Politico, Feb. 15, 2012
Obama, in Wisconsin, talks tax reform
by Donovan Slack
Mr. Slack opines:
... he started his trip here, at a Master Lock
factory that he praised in his State of the Union address for bringing 100
jobs back from China. He used the factory as an example of his efforts to
eliminate deductions and loopholes ...
... â€œRight now, companies get tax breaks for
moving jobs and profits overseas. Theyâ€™re taking deductions for the expenses
of moving out of the [country],â€ he said. â€œMeanwhile, companies that choose
to stay here, they get hit with one of the highest tax rates in the world.
That doesnâ€™t make sense. Everybody knows it doesnâ€™t make sense. â€¦ So my
message to Congress is, â€˜Donâ€™t wait.â€™â€
Republicans have already lambasted the proposal and the continued
deficit spending it includes, calling Obamaâ€™s plan for encouraging domestic
manufacturing growth misbegotten.
2-4-8 Response: Tax Reform and Manufacturing
"He used the factory as an example of his efforts to eliminate
deductions and loopholes for companies ..." even though the tax code already
has a manufacturing deduction and loophole that costs the taxpayers about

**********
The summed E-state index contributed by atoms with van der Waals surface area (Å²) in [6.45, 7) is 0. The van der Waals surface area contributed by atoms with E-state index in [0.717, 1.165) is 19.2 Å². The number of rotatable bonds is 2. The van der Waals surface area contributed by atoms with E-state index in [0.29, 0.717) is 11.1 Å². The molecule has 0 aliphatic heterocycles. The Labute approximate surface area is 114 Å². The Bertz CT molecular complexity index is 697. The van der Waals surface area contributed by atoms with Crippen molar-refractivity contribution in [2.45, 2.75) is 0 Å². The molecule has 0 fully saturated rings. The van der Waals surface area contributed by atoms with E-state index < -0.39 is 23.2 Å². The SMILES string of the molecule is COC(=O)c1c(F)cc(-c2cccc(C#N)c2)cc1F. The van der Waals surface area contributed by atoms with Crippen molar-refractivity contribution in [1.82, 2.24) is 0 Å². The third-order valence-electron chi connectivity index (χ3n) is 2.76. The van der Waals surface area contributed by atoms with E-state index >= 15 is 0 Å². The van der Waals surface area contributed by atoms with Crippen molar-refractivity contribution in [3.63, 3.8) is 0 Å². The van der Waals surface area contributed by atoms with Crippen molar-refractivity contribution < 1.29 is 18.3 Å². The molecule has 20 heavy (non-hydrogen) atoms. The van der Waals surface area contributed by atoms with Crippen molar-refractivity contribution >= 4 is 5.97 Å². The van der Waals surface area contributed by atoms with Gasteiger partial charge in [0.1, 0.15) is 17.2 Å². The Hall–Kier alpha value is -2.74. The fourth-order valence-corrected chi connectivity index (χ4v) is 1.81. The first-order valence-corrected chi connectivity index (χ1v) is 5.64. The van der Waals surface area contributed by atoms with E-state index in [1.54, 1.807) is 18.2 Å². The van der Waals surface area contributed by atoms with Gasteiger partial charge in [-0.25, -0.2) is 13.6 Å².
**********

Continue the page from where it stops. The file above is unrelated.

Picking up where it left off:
$171 billion per year. It even applies to the manufactures of software and
movies. We need real tax reform and we need to have the same rules apply to
If we expand the tax base we can we can lower the income tax rate,
maintain progressivity and have the same brackets for the rich and poor. The
solution is the 2-4-8 Tax Blend which broadens the tax base by taxing net
wealth at 2% (above a $15,000 exemption), retail sales at 4% and income at
8%. It would yield $2.6 trillion â€“ ($400 billion more than FY 2011 federal
revenue). The tax blend is progressive even though rich and poor would pay
the same rates. The concurrent elimination of payroll, capital gains, estate
and gift taxes; and a significant reduction of the corporate income tax rate
to 8%, should guarantee near universal support from social liberals and
business conservatives alike.
Please think outside the box before you react. Try to contrast a
30% income tax (the Buffet Rule rate or the rate paid by the middle class
when the payroll tax is included) with an 8% income tax joined with a 2%
wealth tax for each of the next 11 years. The latter combined income-wealth
tax would permit an individual to keep 22% more salary each year. If one
saved just the 22% extra take home for 11 years it would amount to several
yearsâ€™ salary in the bank - a very nice retirement fund, (conservatively
assuming the 2% wealth tax was offset by 4% investment interest). Now thatâ€™s
real economic mobility!
How would an 8% corporate income tax affect jobs and the economy?
Those answers may be better left to your talent and imagination - and not to
Eugene Patrick Devany, JD. MPA